XIAO YAN CHEN, Petitioner, v. Michael B. MUKASEY, United States Attorney General, Respondent.
Petitioner Xiao Yan Chen, a native and citizen of the People's Republic of China, seeks review of a March 13, 2008 order of the BIA affirming the September 7, 2006 decision of Immigration Judge (“IJ”) Steven R. Abrams denying her applications for asylum, withholding of removal, and relief under the Convention Against Torture (“CAT”). In re Xiao Yan Chen, No. A XX XX0 360 (B.I.A. Mar. 13, 2008), aff'g No. A XX XX0 360 (Immig. Ct. N.Y. City Sept. 7, 2006). We assume the parties' familiarity with the underlying facts and procedural history in this case.
When the BIA adopts the decision of the IJ and supplements the IJ's decision, this Court reviews the decision of the IJ as supplemented by the BIA. See Yan Chen v. Gonzales, 417 F.3d 268, 271 (2d Cir.2005). We review the agency's factual findings, including adverse credibility findings, under the substantial evidence standard. 8 U.S.C. § 1252(b)(4)(B); see also Corovic v. Mukasey, 519 F.3d 90, 95 (2d Cir.2008). For asylum applications governed by the REAL ID Act of 2005, the agency may, considering the totality of the circumstances, base a credibility finding on an asylum applicant's demeanor, the plausibility of his or her account, and inconsistencies in his or her statements, without regard to whether they go “to the heart of the applicant's claim.” 8 U.S.C. § 1158(b)(1)(B)(iii). Thus we “defer ․ to an IJ's credibility determination unless, from the totality of the circumstances, it is plain that no reasonable fact-finder could make such an adverse credibility ruling.” Xiu Xia Lin v. Mukasey, 534 F.3d 162, 167 (2d Cir.2008). However, we will vacate and remand for new findings if the agency's reasoning or its fact-finding process was sufficiently flawed. Cao He Lin v. U.S. Dep't of Justice, 428 F.3d 391, 406 (2d Cir.2005).
Substantial evidence supports the IJ's adverse credibility determination. Corovic, 519 F.3d at 95. Chen did not challenge before either the BIA or this Court the IJ's findings that: (1) her asylum application was inconsistent with her friend's letter regarding when Falun Gong materials were sent to the store where she worked; (2) her testimony was inconsistent with her friend's letter regarding whether her friend sent the materials or whether they were sent by another individual; and (3) it was implausible that she would not know the circumstances of her friend's escape from government custody. Accordingly, any challenge to those findings is both unexhausted and waived, and those findings stand as valid bases for the IJ's adverse credibility determination. See Shunfu Li v. Mukasey, 529 F.3d 141, 146 (2d Cir.2008).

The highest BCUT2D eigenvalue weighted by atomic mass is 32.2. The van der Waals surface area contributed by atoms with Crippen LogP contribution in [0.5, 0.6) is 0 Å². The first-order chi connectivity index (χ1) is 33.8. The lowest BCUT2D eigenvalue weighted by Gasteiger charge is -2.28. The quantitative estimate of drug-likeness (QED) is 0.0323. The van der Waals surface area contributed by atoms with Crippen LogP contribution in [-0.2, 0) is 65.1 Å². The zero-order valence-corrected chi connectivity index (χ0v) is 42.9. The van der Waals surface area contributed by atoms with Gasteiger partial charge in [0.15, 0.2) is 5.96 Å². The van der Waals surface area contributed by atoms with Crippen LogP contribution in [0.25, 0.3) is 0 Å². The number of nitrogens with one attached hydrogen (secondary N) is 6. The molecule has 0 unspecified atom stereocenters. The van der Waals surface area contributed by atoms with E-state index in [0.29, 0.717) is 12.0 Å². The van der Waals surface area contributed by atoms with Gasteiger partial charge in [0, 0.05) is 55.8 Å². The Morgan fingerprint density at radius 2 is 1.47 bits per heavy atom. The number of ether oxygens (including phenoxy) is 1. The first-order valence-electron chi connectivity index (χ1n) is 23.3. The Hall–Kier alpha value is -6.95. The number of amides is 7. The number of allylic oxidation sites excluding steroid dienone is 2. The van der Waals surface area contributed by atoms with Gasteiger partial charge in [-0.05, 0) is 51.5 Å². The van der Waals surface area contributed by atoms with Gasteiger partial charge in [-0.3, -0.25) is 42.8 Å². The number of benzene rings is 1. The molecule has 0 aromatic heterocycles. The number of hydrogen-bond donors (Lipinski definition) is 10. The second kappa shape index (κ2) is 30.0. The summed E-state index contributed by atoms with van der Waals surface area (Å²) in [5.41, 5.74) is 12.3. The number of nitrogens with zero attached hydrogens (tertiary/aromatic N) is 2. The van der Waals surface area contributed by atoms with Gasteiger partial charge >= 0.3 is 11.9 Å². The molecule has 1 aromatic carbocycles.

With respect to the findings Chen does challenge, they are supported by substantial evidence. As the IJ observed, Chen failed to mention at either her airport or credible fear interview that she was detained and beaten. He further observed that she omitted some details of the alleged beating from her asylum application. We find no support for Chen's argument that the records of her airport and credible fear interviews were unreliable. Cf. Ramsameachire v. Ashcroft, 357 F.3d 169, 179–80 (2d Cir.2004). Moreover, while, as Chen argues, she did mention the beating in her asylum application, we cannot find that the IJ erred in pointing to her omission of the details to which she later testified as further support for his finding. See 8 U.S.C. § 1158(b)(1)(B)(iii); Xiu Xia Lin, 534 F.3d at 167 (“[A]n IJ may rely on any inconsistency or omission in making an adverse credibility determination as long as the ‘totality of the circumstances' establishes that an asylum applicant is not credible.”).
The IJ was likewise entitled to rely on the inconsistency between her testimony and her friend's letter regarding the location of her arrest, regardless of Chen's explanation for it and that it was minor. See 8 U.S.C. § 1158(b)(1)(B)(iii). In any event, Chen's explanation—that her friend might have heard conflicting information from other sources—would not compel a reasonable factfinder to credit it. See Majidi v. Gonzales, 430 F.3d 77, 81 (2d Cir.2005).
Taken as a whole, the IJ's adverse credibility determination was supported by substantial evidence. Therefore, the IJ properly denied Chen's application for asylum and withholding of removal because the only evidence that she would be persecuted depended on her credibility. See Paul v. Gonzales, 444 F.3d 148, 156 (2d Cir.2006).
Finally, by failing to meaningfully challenge the agency's denial of CAT relief before this Court, Chen has waived any challenge to the denial of that relief. See Yueqing Zhang v. Gonzales, 426 F.3d 540, 545 n. 7 (2d Cir.2005).
For the foregoing reasons, the petition for review is DENIED. As we have completed our review, any pending motion for a stay of removal in this petition is DISMISSED as moot. Any pending request for oral argument in this petition is DENIED in accordance with Federal Rule of Appellate Procedure 34(a)(2), and Second Circuit Local Rule 34(b).